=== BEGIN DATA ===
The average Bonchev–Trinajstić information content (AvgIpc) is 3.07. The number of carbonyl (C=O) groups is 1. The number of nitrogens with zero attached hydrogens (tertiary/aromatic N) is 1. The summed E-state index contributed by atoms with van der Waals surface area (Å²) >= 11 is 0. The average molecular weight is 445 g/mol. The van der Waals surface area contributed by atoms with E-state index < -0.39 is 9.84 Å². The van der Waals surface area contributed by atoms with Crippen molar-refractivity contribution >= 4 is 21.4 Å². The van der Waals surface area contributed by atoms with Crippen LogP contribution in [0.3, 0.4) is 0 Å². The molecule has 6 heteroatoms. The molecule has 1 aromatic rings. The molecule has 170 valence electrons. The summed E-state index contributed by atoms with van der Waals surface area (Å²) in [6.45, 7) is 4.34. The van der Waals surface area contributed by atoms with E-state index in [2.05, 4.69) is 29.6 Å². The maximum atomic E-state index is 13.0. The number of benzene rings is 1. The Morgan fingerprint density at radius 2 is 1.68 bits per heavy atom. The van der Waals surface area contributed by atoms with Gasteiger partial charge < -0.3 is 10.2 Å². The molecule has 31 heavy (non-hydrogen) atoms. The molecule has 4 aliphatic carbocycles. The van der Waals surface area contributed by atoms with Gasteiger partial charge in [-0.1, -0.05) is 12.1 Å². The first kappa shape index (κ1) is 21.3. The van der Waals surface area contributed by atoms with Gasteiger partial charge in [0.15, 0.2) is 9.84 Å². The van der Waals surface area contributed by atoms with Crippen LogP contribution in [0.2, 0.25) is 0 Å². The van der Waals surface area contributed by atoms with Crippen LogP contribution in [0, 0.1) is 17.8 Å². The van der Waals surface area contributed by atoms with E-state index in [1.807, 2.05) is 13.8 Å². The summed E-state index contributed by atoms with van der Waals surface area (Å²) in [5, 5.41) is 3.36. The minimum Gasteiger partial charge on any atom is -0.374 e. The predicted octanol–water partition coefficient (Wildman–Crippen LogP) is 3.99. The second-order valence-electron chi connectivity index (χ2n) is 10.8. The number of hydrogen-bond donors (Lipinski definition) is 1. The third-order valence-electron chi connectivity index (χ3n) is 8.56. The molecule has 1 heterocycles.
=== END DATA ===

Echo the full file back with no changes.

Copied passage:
The average Bonchev–Trinajstić information content (AvgIpc) is 3.07. The number of carbonyl (C=O) groups is 1. The number of nitrogens with zero attached hydrogens (tertiary/aromatic N) is 1. The summed E-state index contributed by atoms with van der Waals surface area (Å²) >= 11 is 0. The average molecular weight is 445 g/mol. The van der Waals surface area contributed by atoms with E-state index < -0.39 is 9.84 Å². The van der Waals surface area contributed by atoms with Crippen molar-refractivity contribution >= 4 is 21.4 Å². The van der Waals surface area contributed by atoms with Crippen LogP contribution in [0.3, 0.4) is 0 Å². The molecule has 6 heteroatoms. The molecule has 1 aromatic rings. The molecule has 170 valence electrons. The summed E-state index contributed by atoms with van der Waals surface area (Å²) in [6.45, 7) is 4.34. The van der Waals surface area contributed by atoms with E-state index in [2.05, 4.69) is 29.6 Å². The maximum atomic E-state index is 13.0. The number of benzene rings is 1. The Morgan fingerprint density at radius 2 is 1.68 bits per heavy atom. The van der Waals surface area contributed by atoms with Gasteiger partial charge < -0.3 is 10.2 Å². The molecule has 31 heavy (non-hydrogen) atoms. The molecule has 4 aliphatic carbocycles. The van der Waals surface area contributed by atoms with Gasteiger partial charge in [-0.1, -0.05) is 12.1 Å². The first kappa shape index (κ1) is 21.3. The van der Waals surface area contributed by atoms with Gasteiger partial charge in [0.15, 0.2) is 9.84 Å². The van der Waals surface area contributed by atoms with Crippen LogP contribution in [0.2, 0.25) is 0 Å². The van der Waals surface area contributed by atoms with Crippen LogP contribution in [0, 0.1) is 17.8 Å². The van der Waals surface area contributed by atoms with E-state index in [1.807, 2.05) is 13.8 Å². The summed E-state index contributed by atoms with van der Waals surface area (Å²) in [5, 5.41) is 3.36. The minimum Gasteiger partial charge on any atom is -0.374 e. The predicted octanol–water partition coefficient (Wildman–Crippen LogP) is 3.99. The second-order valence-electron chi connectivity index (χ2n) is 10.8. The number of hydrogen-bond donors (Lipinski definition) is 1. The third-order valence-electron chi connectivity index (χ3n) is 8.56. The molecule has 1 heterocycles.